Controversial Calderstones housing scheme the size of EIGHT football pitches. By Larry Neild

HOUSING developer Redrow is just days away from winning the green light for one of the most hotly contested residential developments in decades.

Despite hundreds of objections, Liverpool City council’s planning committee is being asked, by planning officers, to approve the scheme that will see 13 acres of the Harthill Calderstones estate disappearing - that's an area bigger than eight football pitches - to make way for luxury houses costing around half a million pounds each.

Such a land grab from Liverpool’s cherished green wedge has not been seen for generations. The parks and parklands have always been considered not for sale at any price

Just like the city council tried to convince people that the Sefton Park Meadows was incidental space in Park Avenue, Liverpool 17, it is attempting, but failing, to convince many people that the land zoned for Garston-born Steve Morgan's detached houses is merely land off Harthill Road.

Given support for the Harthill scheme by Mayor Joe Anderson,  the chances of the Labour-dominated planning committee rejecting the plans are low.

Many local people believe the go-ahead for the scheme will cost Labour dearly at the ballot box in south Liverpool.

One of the objectors is local resident and Labour councillor Richard Wenstone who represents Church ward alongside the leader and deputy leader of the Lib Dems, Richard Kemp and Andrew Makinson.

Wenstone expresses concern about the impact of the Redrow scheme on traffic along narrow Harthill Road with its "blind bend" in the middle, close to Calderstones school.

Such a land grab from Liverpool’s cherished green wedge has not been seen for generations. The parks and parklands have always been considered not for sale at any price.

In the 1990s, when green spaces in South Liverpool were last threatened, it became an election issue leading to the Lib Dems, under Mike Storey, spectacularly gaining control from Labour in 1998.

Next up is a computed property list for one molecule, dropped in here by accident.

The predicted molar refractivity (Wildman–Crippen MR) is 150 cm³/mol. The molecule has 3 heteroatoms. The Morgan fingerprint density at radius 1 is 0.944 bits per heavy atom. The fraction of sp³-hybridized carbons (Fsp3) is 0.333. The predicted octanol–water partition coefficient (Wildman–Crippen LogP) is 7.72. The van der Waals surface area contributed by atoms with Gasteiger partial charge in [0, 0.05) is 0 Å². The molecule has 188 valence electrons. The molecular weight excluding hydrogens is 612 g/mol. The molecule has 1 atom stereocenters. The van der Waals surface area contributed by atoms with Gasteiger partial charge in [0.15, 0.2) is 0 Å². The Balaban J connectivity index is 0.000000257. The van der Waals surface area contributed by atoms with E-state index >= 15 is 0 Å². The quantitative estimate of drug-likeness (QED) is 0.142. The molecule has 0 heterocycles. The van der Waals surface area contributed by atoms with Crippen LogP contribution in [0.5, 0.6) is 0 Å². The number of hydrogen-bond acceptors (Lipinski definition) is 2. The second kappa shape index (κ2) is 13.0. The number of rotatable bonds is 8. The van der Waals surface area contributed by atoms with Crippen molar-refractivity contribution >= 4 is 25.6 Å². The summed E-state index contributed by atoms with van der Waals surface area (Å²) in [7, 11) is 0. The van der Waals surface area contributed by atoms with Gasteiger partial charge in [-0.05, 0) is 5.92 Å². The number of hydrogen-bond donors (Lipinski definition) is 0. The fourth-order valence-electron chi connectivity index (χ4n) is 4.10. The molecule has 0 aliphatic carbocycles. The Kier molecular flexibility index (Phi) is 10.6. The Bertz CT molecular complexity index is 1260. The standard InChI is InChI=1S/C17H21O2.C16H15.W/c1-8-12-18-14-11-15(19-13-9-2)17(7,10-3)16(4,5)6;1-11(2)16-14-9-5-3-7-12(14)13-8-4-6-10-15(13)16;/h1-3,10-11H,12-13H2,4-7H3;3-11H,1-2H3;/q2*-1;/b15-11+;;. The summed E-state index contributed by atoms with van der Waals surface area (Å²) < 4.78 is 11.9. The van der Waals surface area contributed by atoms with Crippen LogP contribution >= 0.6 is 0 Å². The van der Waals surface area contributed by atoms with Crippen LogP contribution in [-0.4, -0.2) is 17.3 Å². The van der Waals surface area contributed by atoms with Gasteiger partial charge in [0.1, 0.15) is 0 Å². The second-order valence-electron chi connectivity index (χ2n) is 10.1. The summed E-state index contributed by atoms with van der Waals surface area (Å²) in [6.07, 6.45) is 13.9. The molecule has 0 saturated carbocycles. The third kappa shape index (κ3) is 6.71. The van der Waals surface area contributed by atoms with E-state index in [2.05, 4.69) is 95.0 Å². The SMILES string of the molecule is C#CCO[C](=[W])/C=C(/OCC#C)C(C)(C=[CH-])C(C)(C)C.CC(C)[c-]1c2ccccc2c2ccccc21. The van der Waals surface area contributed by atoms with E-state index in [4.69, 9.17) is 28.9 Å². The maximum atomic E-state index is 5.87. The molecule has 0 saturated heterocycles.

Within 24 hours, Storey, now Lord Storey, pledged that Liverpool’s green spaces would not be sold.

Storey had campaigned, as a rookie councillor, in the 1970s  when an earlier Labour council had attempted to earmark a slice of Sefton park for housing. That scheme was dropped.

The council insists that the Harthill land, up until now used by the Beechley riding stables, Calder Kids and the miniature railway (which it has pledged to relocate), is not open to the public.

The Redrow scheme for 51 homes will mean the axing of dozens of mature trees and a dramatic change in the green vista.

Just weeks ago Liverpool Confidential reported how Liverpool has the least amount of green space of 10 major British cities, with just 16 percent of the city’s land mass considered such. That compared with the 50 percent of Edinburgh’s green space, taking it to top of the list.

The loss of green space in the Calderstones area is cited as one of the main reasons for a mass of objections.

Calderstones, for many years headquarters of the city’s parks and gardens department, was considered the city’s king of parks.

It remains a destination for families from every part of Liverpool and much further afield.

The Planning Commitee will visit the area, prior to assembling at the Town Hall at 11am on Tuesday to decide the fate of the Harthill site.

'Objections not sufficient to justify a refusal'
The Draft Liverpool Local Plan, which could have come to the rescue of the Harthill estate, was published for consultation last September and representations to it are currently being reviewed by the council.
Rather than wait to see its conclusions, council officials say the Local Plan is at a very early stage and, accordingly, is given very little material weight in the assessment of the Harthill planning application.
Instead the official used the Collins dictionary definition of the word “park” to demonstrate that the Harthill site was not part of the Harthill/Calderstones park estate.
"Whilst the site falls within the defined boundary of P7 of the UDP map which is referenced in Schedule 8.3 as Calderstones Park, it is important to note that the site does not comprise part of a 'park' in the way that the term is ordinarily understood," reads the speil.
But the report does accept the site is part of the Calderstones/Woolton Green Wedge and is designated as Green Space in the city’s Urban Development Plan, covered by policies which seek to protect the site from inappropriate development.
The head of the council’s planning department, in his conclusion, says he accepts the application has generated significant objection but says that is not sufficient reason to justify a refusal.
He also accepts that this is a finely balanced application where any identified harm must be carefully weighed against the wider benefits that the proposal would bring.
He adds that on balance the Redrow plan is acceptable, as is any identified impacts on openness/greenspace, highways, design, ecology, archaeology, trees and the amenity of nearby occupiers.
So who is objecting to the Redrow plan for Harthill?
Calderstones School, formerly known as Quarry Bank, the school attended by John Lennon, for one. Then there's Harthill Allotment Association and the Campaign to Protect Rural England. Friends of Harthill and Calderstone’s Park have sent in petitions signed by more than 1,000 people. Over 1,000 letters objecting to the plan have been sent to the council. Local councillors have also objected, including the Green Party in Liverpool.